It’s common… to claim that improving the quality of education in inner cities and impoverished rural areas is the answer to halting the growing gap between rich and poor. This view reflects not only illusions about the potential for substantially improving education for children from low- and moderate-income families without deeper economic and political shifts, but also a serious misunderstanding about the growth of inequality over the last three decades.
…[I]nequality is not a question of the more-educated gaining at the expense of the less-educated due to inevitable technological trends. Rather, it has been a story in which a small group of especially well-situated workers — for example, those in finance, doctors, and top-level corporate executives — have been able to gain at the expense of almost everyone else. This pattern of inequality will be little affected by improving the educational outcomes for the bottom quarter or even bottom half of income distribution.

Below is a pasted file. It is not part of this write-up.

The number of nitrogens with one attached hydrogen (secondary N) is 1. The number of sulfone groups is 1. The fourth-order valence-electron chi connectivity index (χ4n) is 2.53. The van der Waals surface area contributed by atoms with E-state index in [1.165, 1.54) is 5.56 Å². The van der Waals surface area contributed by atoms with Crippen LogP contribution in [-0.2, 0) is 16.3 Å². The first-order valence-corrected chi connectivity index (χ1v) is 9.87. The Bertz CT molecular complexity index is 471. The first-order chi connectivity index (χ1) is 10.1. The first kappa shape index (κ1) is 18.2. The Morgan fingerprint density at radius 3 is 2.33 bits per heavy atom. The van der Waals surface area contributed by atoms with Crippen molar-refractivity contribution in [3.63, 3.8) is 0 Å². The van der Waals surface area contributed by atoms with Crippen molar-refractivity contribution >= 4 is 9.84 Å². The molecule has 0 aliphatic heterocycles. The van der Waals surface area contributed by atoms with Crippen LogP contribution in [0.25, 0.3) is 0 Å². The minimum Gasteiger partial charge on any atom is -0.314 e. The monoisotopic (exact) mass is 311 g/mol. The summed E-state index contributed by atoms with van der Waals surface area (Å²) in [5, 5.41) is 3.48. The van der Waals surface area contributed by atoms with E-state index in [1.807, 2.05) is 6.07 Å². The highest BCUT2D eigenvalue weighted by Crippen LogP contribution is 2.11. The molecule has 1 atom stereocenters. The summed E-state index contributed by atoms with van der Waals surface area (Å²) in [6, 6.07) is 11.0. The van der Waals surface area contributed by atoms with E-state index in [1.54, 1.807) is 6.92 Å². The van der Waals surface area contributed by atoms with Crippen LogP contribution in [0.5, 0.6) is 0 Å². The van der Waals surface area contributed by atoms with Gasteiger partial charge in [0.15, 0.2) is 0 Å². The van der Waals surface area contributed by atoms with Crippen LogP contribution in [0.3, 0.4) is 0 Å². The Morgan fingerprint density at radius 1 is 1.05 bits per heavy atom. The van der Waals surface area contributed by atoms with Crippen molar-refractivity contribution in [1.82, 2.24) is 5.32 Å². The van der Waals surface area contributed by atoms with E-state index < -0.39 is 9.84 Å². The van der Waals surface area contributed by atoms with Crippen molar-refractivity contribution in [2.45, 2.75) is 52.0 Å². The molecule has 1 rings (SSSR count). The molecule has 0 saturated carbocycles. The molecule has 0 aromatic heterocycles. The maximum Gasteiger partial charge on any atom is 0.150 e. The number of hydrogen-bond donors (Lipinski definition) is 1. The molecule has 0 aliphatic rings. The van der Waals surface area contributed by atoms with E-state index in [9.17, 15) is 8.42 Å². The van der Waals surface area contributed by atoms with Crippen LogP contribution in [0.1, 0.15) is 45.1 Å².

…[I]t… is not the case that plausible increases in education quality and attainment will have a substantial impact on inequality. This will require much deeper structural changes in the economy. As a practical matter, given the dismal track record of the education reformers, substantial improvement in outcomes for children from low- and moderate-income families is likely to require deep structural change in society as well.— Education is Not the Answer | Jacobin
"Education" alone is not a plausible answer. When speaking of education, the solution to inequality must and ought to be framed qualitatively, as in education about what exactly, and in what new ways shall we henceforth cope. These are the fundamentals of an education that challenges inequality and sets out a path to abolish it. Degrees in nursing or biotechnology — any field, you name it — do nothing to challenge inequality without knowing the underlying fundamental that capitalism breeds it. If we are not educating that fact then we are just treading water. (via america-wakiewakie)